Two years of merger mania hike firms’ turnover

The Lawyer’s annual report on the state of firms’ finances reveals some key trends – and promising signs

Over the past couple of years the UK legal market – and by extension The Lawyer’s annual UK 200 report into the finances of the top 200 firms ranked by revenue – has been characterised by mergers and consolidation across the country. 

It is a trend that has also had a significant impact on this year’s table.

There have been other significant changes too. New business models such as alternative business structures (ABSs) (firms that have secured external capital injections) and the UK’s first publicly listed legal company in the form of Slater & Gordon (which acquired Russell Jones & Walker) are starting to make their presence felt, but the most obvious trend continues to be the impact that consolidation is having on the top 200 hierarchy.

DWF swallowed up three firms

DWF alone swallowed up three firms in 2012/13, snapping up Scotland’s Biggart Baillie, Fishburns and the remnants of Cobbetts. Other major mergers last year included Shakespeares and Leicester-based Harvey Ingram; Pinsent Masons and McGrigors; TLT and Anderson Fyfe; and yet another north of the border deal in the form of Burness and Paull & Williamsons. The biggest deal of the year was the October 2012 link-up between Herbert Smith and Freehills. 

The consolidation is reflected in the total revenue across the top 200 last year, which stood at £19.045bn, a 4.4 per cent increase on 2011/12 in spite of the tough economic conditions. The top 100 firms’ contribution to this was £17.69bn, up 4.7 per cent. And the rise in the UK’s top 50 firms was even higher, at 5.2 per cent to £15.91bn.

However, the UK’s big four magic circle firms – Clifford Chance, Freshfields Bruckhaus Deringer, Linklaters and Allen & Overy – are looking very flat on both revenue and profitability. 

Total revenue across this group last year was £4.876bn, 0.92 per cent up on 2011/12. Average revenue among this group was up 0.92 per cent to £1.219bn, while total net profit was £1.937bn, 0.005 per cent up. 

In contrast, the total net profit across the top 100 was £5.373bn, a 2.7 per cent increase matched by a similar rise in profit across the UK top 50 to £4.96bn.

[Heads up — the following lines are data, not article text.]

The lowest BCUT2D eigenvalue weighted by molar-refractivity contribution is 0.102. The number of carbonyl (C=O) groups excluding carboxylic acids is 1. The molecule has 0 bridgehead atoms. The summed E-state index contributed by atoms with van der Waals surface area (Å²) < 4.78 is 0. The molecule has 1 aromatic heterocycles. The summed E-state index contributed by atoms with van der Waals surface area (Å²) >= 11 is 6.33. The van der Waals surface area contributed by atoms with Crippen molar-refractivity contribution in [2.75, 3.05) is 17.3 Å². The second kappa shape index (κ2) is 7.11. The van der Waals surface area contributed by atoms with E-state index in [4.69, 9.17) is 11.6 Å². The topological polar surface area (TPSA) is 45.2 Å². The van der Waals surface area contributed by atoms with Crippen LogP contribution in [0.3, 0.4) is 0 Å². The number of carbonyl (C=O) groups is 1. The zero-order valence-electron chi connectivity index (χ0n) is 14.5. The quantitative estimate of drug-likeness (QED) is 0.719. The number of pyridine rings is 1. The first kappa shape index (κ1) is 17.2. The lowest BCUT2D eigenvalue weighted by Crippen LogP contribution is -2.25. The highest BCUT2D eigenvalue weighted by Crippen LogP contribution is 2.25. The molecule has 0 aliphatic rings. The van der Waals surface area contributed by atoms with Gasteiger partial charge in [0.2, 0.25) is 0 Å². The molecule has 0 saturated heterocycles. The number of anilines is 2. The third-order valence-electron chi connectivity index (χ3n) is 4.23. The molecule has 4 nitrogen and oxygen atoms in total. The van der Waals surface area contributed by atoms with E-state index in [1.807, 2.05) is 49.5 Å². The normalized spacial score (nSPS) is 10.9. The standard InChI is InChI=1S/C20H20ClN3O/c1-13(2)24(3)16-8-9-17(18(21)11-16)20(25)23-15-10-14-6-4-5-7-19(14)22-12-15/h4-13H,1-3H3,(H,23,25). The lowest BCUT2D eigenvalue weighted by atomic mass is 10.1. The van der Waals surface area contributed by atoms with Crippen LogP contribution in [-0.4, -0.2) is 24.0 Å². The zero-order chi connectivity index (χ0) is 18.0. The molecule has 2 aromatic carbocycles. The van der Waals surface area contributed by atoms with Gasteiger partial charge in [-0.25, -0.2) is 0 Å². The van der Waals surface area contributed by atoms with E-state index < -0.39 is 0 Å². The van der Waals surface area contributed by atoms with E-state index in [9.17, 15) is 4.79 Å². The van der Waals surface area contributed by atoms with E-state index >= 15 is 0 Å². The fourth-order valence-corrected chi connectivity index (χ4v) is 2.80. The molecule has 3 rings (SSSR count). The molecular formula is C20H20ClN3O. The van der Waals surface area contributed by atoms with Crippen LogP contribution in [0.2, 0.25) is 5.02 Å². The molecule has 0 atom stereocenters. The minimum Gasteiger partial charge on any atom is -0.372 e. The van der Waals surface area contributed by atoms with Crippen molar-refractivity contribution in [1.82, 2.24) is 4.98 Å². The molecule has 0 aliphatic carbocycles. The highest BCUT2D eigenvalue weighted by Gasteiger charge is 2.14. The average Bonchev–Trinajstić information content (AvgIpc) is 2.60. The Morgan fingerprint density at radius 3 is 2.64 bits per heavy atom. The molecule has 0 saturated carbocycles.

By any measure, in a time of such austerity, this is a remarkable performance.


How the big four fared in 2012-13

Clifford Chance’s global revenue dipped by 2.5 per cent to £1.271bn. The figures mark the firm’s weakest result since 2009/10, when fee income fell by 5 per cent; however, the firm retained its position as the largest magic circle firm in terms of income.

Global managing partner David Childs said disputes and restructuring had been strong but this was not enough to make up for a quiet M&A year and the volatile capital markets, although he added that finance had done well. He also highlighted his firm’s preservation of its property practice, in contrast to some competitors’ sidelining of theirs.

Revenue generated in Asia-Pacific fell 3 per cent to £179m, forcing the firm to push back the target mooted in 2011 of doubling fee income in the region to £250m by 2014. Childs said the firm had changed the aim to 2015 or 2016. The region contributed 14 per cent of overall revenue.

UK revenue was flat at £443m, representing 35 per cent of the overall business.

Linklaters had a flat year. The firm reported global turnover of £1.195bn, down 1 per cent. The result meant the firm moved down by one place in the magic circle rankings.

The firm’s corporate practice had a particularly strong year, however, with key client Glencore spending legal fees of £18.3m on its merger with miner Xstrata, mostly paid out to Linklaters. Other key mandates included the Direct Line initial public offering, on which Linklaters advised the banks, Vodafone on its €7.7bn takeover of Kabel Deutschland and BP on the $27bn sale of its stake in TNK-BP to Russian state oil company Rosneft.

Allen & Overy also had a muted year, with turnover inching up 0.6 per cent and average profit per equity partner (PEP) static. This result repositions the firm as the magic circle’s smallest member by revenue, a position which until 2011/12 – when the firm overtook Freshfields Bruckhaus Deringer’s £1.13bn turnover – had not shifted for more than a decade.

Managing partner Wim Dejonghe admitted that the first nine months of the 2012/13 financial year were slow, but he claimed this changed towards the end of the financial year thanks to the strong recovery of capital markets.

Freshfields had the best year of the magic circle, with revenue jumping up 7.2 per cent to £1.221bn.

Litigation brought in a large chunk of the firm’s income. The global dispute resolution practice has grown by between 10 per cent and 15 per cent each year since 2008/09, causing the revenue it generates to balloon by about 50 per cent overall in that time. 

In 2012/13 dispute resolution was busier still, driven by a
hike in major investigations (including work involving the Libor scandal), international arbitration and competition litigation. 

The corporate team had a tougher ride, however. Its turnover floundered at about a third of Freshfields’ total revenue, caused partly by a difficult year in Asia.

London was Freshfields’ busiest office last year, although the firm was also busy overseas. It added a new office in Singapore, upping the firm’s total number of outposts to 28.